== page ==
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I never shot from Scout but the fork hit - I believe has nothing to do with the design and with make of that slingshot.

What I can think of is, firstly, it is possible that the bands on left and right side are not equal in strength, and there can be a number of reasons for that no matter how much attention the maker put into cutting them precisely.

Secondly, it can be the release or not holding the slingshot right, that is, the center of the ammo and tips of the right and left fork do not make a true letter "V".

cheers,

jazz
 

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Yep what the guys already said. Most of the time its an issue with releasing the pouch improperly. Pinch on top of the ammo and not in front of it. If you get your finger in front of the ammo the pouch has to bounce over your finger and it can throw the shot. Also its easy to accidentally roll the pouch out of center. Try drawing back like normal and then take a look at whether or not the pouch is still even.
 

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All good comments above. I'll just add in an effort to alleviate your concern over the Scout being the source of your problem, its not. The Scout is my go-to slingshot. Have made thousands of shots using TTF and never a fork hit. Pay attention to what others have said and you should find your problem. Also be careful not to 'cant' your frame when shooting.
 

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All good advice, I'd also suggest try shooting OTT and again, pinch the ammo itself (not in front of it) and twist the pouch 90 degrees to the frame. I hold my frames sideways and hold my ammo straight up and down.

Unfortunately, it's something we've all dealt with when starting out, don't get frustrated!
 

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What everyone else said! For me the two big issues were not aligning the frame, bands and pouch properly. And having a sloppy release. I cured the first by just slowing down and really watching the alignment as a drew back. My release got much better by switching to larger ammo. I shoot marbles now. The larger size allowed me to get a better grip on the ammo and not pinch in front of it. Just make sure everything is in a straight line and don't be afraid to try different things. I rotate my pouch hand slightly towards my face because it is more comfortable. Just don't tweak the pouch!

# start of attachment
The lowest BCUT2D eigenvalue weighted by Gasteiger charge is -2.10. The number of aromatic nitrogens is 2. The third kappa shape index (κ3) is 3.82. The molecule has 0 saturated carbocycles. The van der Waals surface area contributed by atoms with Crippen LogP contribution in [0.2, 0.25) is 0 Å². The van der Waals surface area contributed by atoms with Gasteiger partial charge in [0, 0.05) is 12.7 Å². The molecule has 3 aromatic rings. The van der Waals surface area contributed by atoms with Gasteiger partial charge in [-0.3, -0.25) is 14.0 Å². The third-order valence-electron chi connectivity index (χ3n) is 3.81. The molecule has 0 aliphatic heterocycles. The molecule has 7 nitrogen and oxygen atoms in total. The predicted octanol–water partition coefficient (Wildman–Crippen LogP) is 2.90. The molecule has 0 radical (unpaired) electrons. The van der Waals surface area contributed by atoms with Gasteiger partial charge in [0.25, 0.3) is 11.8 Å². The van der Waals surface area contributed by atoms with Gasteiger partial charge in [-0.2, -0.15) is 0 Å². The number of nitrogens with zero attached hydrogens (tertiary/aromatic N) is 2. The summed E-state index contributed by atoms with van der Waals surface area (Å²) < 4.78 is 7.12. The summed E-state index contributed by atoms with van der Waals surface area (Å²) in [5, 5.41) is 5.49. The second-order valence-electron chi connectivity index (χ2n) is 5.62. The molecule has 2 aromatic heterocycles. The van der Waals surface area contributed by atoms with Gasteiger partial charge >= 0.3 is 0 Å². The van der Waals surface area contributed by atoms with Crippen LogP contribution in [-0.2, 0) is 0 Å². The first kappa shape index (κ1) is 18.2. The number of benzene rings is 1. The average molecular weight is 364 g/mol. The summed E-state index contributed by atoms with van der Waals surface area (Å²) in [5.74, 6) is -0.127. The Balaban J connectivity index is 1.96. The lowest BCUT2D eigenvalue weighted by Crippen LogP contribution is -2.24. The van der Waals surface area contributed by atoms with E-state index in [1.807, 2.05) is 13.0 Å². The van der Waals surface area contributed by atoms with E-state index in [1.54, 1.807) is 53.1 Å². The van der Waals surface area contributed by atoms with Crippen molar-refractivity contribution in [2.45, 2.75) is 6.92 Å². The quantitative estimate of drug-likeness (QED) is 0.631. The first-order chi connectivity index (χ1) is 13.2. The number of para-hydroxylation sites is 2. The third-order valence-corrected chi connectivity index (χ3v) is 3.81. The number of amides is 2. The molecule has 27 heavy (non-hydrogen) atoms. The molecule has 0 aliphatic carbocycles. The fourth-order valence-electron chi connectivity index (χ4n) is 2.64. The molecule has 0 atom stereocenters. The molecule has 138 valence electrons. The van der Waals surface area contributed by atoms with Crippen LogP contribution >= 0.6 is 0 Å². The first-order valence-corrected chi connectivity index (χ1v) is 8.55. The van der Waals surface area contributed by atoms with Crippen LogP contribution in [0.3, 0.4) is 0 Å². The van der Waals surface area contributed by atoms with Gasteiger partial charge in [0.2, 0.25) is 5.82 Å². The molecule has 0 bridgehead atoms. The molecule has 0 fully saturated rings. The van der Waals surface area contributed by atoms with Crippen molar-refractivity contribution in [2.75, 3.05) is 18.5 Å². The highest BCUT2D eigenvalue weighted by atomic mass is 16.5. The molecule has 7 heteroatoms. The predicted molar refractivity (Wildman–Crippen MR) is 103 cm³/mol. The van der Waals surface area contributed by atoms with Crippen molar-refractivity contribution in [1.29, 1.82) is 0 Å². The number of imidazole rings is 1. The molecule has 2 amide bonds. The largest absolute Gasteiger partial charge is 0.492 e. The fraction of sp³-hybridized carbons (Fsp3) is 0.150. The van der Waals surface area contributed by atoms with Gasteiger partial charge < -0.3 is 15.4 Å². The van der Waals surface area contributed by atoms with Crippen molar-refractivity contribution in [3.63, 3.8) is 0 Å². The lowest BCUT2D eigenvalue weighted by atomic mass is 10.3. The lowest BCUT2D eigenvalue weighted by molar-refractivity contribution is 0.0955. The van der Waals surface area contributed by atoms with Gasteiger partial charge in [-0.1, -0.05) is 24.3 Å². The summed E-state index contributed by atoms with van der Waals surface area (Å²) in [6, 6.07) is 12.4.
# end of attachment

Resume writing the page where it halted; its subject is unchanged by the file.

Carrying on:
A tip on the release from traditional archery... You can't physically open your hand fast enough without affecting the release. Instead of doing something (letting go quickly), you actually want to STOP doing something. You simply stop holding the pouch and let it slip from your fingers. Just relax your hand/finger muscles and it will slip away on its own.

Also, try to not hold your pouch hand in a fist. Hold with your thumb and index finger, but allow your middle, ring and pinky to stay straight and relaxed. The closed fist causes too much tension and a lot more effort is needed to release. Of course your mileage may vary, but this all helped me!
 

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Fork hits are an inevitable part of the learning curve. Mine always seem to occur when I am shooting a wood slingshot as opposed to my more durable plastic ones. Plastic wood and sandpaper is your friend!

I do not have a Scout, but from what I understand, it is a sturdy slingshot and designed for beginners to experiment with. Lots of good advice here on release. I was also told to hold the slingshot arm s steady as possible and pay attention to your follow through.

I was shooting one of my favorite custom wood slingshots (a gift from a forum member) this weekend. I rushed a shot and let my form collapse. I put quite a divot in the fork, which I repaired with wood putty. I maintained good form for the rest of the session and no more fork hits.

I think that ultimately, the only way to avoid all fork hits is to leave the slingshot on the shelf. I do not think that is what the builder of the custom wood slingshot intended. Slingshots are meant to be shot. They are inexpensive enough to replace and most of us quickly accumulate a collection. Keep shooting!
 

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As the others have mentioned, a correct release technique is essential - namely not pinching the steel ammo beyond the top of the sphere inside the pouch.

Frame canting can be an issue too, but of lesser importance than the release technique. Here is how I do it:
 

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Solid advise given here. I would add to make sure your bands are the same length, sounds simple but from experience it happens. if they are not the same length one will be pulled tighter than the other and your shot power will be unbalanced throwing your shot. Just my 0.02 :)
 

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Don't get discouraged. I learned what I know (not enough)from my trusty scout. My scout looks like the craters on the moon. I've shot my thumb, the forks, and am the only person in the southwest who has shot his index finger twice in a row!
Ya just gotta shoot every shot with as much precision as you can, until you can do it without thinking.
 
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